Every patriotic Australian is in thrall of our greatest performer on the international stage at the moment - the hulking, sun bronzed, all conquering Aussie dollar. Cheaper overseas travel, cheaper overseas shopping on the internet - cheaper STUFF - you bloody champion Aussie dollar! There are some, however, who are being smashed by the strength of our strapping currency. I speak of, amongst others, the Australian winemakers.
The rippling muscularity of the Aussie dollar is making it heart breakingly difficult for our winemakers to sell competitively offshore, with many brands in standstill. Witness the wines labelled for foreign markets being sold in Australian retail shops and on the internet. Our currency strength has also opened the door for foreign raiders to have a crack at the local market as overseas made wines become more attractively priced. In fact, imports of foreign wine increased from 7.1 % to 12.6% of domestic sales between 2006/07 and 2008/09 (total value $473m). That percentage increase represents a not insubstantial 24 million litres of wine.
So the poor Australian winemaker is copping it both here and abroad.
It is interesting to track the history of foreign wines in Australia. Of course the aristocrats of France - Bordeaux and Burgundy - have always done well with the traditional oenophiles in Australia. And Champagne cornered the celebration market decades ago. Beyond these international superstars, other foreign success stories in Oz have been some left field offerings, with names such as Blue Nun, Black Tower and Mateus springing to mind. These weren’t cracking wines by any means, but for a couple of reasons they appealed to the average drinker. We Aussies are pretty simple folk. We like simple, shortish names and we are not averse to the odd gimmick. And these wines, either by design or good fortune, all had both.
Blue Nun could have been sold as, say, Muller-Thurgeau which is the wine’s predominant grape. But the good burghers of Rheinhessen knew that name wouldn’t fly, so their marketing gurus got into a huddle and came up with the brilliant idea to name the wine after…. a nun - and to sell it in a bright blue bottle. Seriously! Now, most owners would have sacked the marketers on suspicion of drug abuse. But when Blue Nun was released here we bought boatloads of the stuff.
Black Tower Riesling was another bottle play by the Germans. Black Tower was (and is) sold in a funky faux concrete bottle that looked like - a tower (we got it!) and the added bonus was that you could use the empty as a door stop, or a vessel for the home brew.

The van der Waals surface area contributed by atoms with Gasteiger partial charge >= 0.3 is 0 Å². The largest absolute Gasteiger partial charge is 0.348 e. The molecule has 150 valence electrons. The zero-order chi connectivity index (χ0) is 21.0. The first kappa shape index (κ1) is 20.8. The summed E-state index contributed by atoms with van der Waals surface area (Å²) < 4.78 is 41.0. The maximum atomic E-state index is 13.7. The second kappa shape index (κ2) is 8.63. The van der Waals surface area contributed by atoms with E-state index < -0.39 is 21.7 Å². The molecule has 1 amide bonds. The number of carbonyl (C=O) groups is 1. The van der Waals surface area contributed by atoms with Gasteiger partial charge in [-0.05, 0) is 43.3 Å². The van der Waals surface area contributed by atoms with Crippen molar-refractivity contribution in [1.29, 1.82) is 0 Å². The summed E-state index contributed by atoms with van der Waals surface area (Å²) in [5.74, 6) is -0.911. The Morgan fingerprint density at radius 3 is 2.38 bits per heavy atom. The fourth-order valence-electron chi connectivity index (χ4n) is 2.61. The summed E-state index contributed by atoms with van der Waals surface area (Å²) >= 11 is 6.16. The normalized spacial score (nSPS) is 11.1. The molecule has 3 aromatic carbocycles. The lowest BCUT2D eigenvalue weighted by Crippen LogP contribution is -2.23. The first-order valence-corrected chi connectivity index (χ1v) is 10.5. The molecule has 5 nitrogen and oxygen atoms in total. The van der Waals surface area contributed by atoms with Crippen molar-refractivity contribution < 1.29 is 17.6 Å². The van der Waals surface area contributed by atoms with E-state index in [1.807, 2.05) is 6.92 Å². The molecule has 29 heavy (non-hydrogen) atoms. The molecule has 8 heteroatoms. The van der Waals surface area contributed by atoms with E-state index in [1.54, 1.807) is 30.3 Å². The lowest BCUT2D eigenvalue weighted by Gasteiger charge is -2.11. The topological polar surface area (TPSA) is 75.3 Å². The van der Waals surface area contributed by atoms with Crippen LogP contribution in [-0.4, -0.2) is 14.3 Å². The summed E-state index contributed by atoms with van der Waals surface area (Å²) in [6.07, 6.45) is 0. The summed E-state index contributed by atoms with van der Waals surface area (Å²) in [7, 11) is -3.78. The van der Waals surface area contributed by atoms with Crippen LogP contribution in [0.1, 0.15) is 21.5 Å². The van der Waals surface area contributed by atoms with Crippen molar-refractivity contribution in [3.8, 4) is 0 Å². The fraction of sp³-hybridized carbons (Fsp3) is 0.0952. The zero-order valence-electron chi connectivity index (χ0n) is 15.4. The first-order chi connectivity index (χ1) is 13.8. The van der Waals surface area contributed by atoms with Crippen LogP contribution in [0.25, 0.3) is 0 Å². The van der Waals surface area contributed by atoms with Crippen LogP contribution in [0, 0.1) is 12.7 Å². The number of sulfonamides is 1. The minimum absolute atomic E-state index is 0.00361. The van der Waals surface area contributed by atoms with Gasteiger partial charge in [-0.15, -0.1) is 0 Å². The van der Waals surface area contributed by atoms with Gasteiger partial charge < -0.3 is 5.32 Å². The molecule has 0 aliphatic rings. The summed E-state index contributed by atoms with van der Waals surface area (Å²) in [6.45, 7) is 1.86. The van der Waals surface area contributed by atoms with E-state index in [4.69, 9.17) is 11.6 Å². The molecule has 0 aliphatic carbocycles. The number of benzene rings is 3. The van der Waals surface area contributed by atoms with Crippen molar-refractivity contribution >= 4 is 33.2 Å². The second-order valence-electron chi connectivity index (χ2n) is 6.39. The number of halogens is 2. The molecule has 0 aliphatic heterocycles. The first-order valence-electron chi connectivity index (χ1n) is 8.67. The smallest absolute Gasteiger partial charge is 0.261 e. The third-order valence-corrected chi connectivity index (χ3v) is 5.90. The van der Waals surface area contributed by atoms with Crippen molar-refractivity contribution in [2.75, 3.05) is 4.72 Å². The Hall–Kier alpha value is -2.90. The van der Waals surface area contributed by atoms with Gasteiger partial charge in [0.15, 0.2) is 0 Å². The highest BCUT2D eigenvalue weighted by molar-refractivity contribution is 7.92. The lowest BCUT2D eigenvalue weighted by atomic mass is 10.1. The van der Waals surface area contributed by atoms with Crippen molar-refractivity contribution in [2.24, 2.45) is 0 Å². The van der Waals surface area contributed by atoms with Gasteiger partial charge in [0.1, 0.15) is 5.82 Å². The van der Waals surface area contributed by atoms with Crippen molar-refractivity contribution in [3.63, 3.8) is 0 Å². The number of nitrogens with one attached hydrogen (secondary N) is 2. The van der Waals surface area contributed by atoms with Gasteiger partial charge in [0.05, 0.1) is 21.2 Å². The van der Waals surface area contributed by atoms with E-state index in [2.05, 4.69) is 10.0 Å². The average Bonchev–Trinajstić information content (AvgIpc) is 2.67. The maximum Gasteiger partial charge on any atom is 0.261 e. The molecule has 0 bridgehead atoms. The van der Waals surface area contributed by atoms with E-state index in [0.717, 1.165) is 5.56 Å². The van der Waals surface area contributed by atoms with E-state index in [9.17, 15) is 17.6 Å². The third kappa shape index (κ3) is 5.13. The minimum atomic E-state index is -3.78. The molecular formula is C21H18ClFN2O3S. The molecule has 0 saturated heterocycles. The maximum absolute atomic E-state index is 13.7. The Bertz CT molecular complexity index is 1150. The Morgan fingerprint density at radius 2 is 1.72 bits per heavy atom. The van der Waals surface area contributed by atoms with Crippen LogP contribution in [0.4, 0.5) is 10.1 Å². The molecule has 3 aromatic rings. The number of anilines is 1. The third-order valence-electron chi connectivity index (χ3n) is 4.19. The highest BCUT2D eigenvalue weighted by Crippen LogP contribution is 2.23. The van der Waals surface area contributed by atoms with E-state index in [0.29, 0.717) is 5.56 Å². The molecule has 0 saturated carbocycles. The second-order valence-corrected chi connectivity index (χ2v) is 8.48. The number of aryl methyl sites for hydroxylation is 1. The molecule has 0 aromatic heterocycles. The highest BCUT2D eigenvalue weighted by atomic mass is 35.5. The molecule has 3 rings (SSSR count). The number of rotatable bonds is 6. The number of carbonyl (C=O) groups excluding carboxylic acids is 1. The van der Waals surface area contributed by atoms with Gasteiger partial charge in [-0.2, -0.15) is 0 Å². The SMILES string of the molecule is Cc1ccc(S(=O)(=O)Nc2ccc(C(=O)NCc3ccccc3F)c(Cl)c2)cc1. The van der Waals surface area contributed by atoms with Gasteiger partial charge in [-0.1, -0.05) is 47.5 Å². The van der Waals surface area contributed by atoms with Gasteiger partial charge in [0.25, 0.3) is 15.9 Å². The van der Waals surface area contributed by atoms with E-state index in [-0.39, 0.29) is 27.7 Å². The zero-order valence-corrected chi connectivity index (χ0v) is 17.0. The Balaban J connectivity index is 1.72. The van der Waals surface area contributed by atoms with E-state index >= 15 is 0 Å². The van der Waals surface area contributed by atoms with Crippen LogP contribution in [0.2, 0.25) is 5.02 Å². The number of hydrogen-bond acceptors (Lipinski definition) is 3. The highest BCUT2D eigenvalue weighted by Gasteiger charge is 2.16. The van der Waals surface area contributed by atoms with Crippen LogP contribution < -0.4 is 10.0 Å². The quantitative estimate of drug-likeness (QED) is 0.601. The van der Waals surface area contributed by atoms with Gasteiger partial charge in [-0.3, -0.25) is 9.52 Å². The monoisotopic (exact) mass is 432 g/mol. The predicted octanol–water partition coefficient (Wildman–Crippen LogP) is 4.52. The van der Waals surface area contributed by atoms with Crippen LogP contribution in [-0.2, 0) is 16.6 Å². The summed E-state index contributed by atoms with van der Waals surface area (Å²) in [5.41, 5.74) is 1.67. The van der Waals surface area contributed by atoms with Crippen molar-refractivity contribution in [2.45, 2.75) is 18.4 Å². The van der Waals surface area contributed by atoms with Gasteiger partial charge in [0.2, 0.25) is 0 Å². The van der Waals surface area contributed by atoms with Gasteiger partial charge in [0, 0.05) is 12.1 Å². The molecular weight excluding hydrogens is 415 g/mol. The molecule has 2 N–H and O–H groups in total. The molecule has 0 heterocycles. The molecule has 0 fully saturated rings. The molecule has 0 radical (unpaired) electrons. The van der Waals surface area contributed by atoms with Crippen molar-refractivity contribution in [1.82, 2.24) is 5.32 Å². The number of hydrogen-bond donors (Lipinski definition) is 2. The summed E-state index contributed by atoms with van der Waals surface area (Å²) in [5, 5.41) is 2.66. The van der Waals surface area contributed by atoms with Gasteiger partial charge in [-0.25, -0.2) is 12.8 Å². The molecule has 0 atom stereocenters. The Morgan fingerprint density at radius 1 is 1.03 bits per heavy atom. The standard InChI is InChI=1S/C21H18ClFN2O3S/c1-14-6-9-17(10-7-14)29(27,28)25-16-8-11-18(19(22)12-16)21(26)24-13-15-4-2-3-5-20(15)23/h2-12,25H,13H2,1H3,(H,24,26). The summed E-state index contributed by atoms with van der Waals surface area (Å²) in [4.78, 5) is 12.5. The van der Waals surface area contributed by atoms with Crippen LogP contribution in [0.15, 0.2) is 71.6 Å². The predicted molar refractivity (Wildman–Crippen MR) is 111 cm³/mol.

Brilliant and practical.
Finally - Mateus, a reasonably benign rosé made in Portugal, was a showstopper not only in this country, but around the world, with 3.25 million cases sold annually at its peak. That’s about 30 million litres of one wine.
Are you seeing a pattern now? The bottle looked like the short, fat brother of a real bottle; think De Vito next to Schwarzenegger in “Twins”. We took pity on the stubby brother and drank heaps of it. We even displayed it, empty or full - didn’t matter - on the trophy shelf in the pool room. Strange…but true.
And when we talk about easy-to-pronounce names we can look to our own market for clues. We like Shiraz - not the poncy Syrah favoured by the Kiwis. We love Cab Sav, or perhaps Cab Merlot, and Chardy, Riesling and Sav Blanc. We may even extend the vocab to Pinot (though we are not that fussed with the Noir).
And when all else fails we label it “classic dry white”….or “sparkling”.
So we have cracked the code for successful foreign raids on Australia.
Cute bottle (with alternate use possibilities as a bonus) and a simple name.
Wine quality is not absolutely necessary for success. Let’s road test some of the new contenders:
Austria - One of the nicest wines I have tasted lately has the unfortunate name of “Gruner Veltliner”.
I see you shaking your head in wonder - that name CANNOT make it: Gruner Veltliner sounds like Sophie Veltliner’s ugly sister.
Hmm, maybe we are on to something…..flavour profile similar to Riesling, same tapered bottle…let’s call it “The Ugly Sister” and we’re on to a winner !!
Germany- Gewürztraminer should be a massive seller in Australia as it is the perfect accompaniment to Asian food. But seriously guys - the name, the name! The only solution I can think for this: put it into used VB longnecks and hope that people buy it by mistake.
Italian – The Italians have very trickily influenced Australian culture for decades via the restaurant trade. This has made us familiar with Italian words such as puttanesca, margherita and carbonara. In fact most Australians speak basic Italiano…don’t we? Bravo Italy, we will have no problem with your Dolcetto and Sangiovese. (Plus we love those natty raffia Chianti bottles.)
Spain – great wines; love them. But I don’t think they have a huge future in this country. Controversial, I know, but not all of us have the cash to hang ‘round funky wine bars and order by simply gesturing at an over-priced wine list.
My take is that the average Australian does not want to be laughed at when they go to the bottle shop and ask for Rioja or Tempranillo.
It is simply not natural to get the pronunciation correct (Ree-och-a and Tempra-nee-yo... pleeeease). The only solution is to put them in a matador shaped bottle and call it Spanish Classic Rojo. Problem solved.
So there you have it…the manifesto for foreign wine sales success in Australia. Please don’t let the raiders know, for our winemaker’s sake.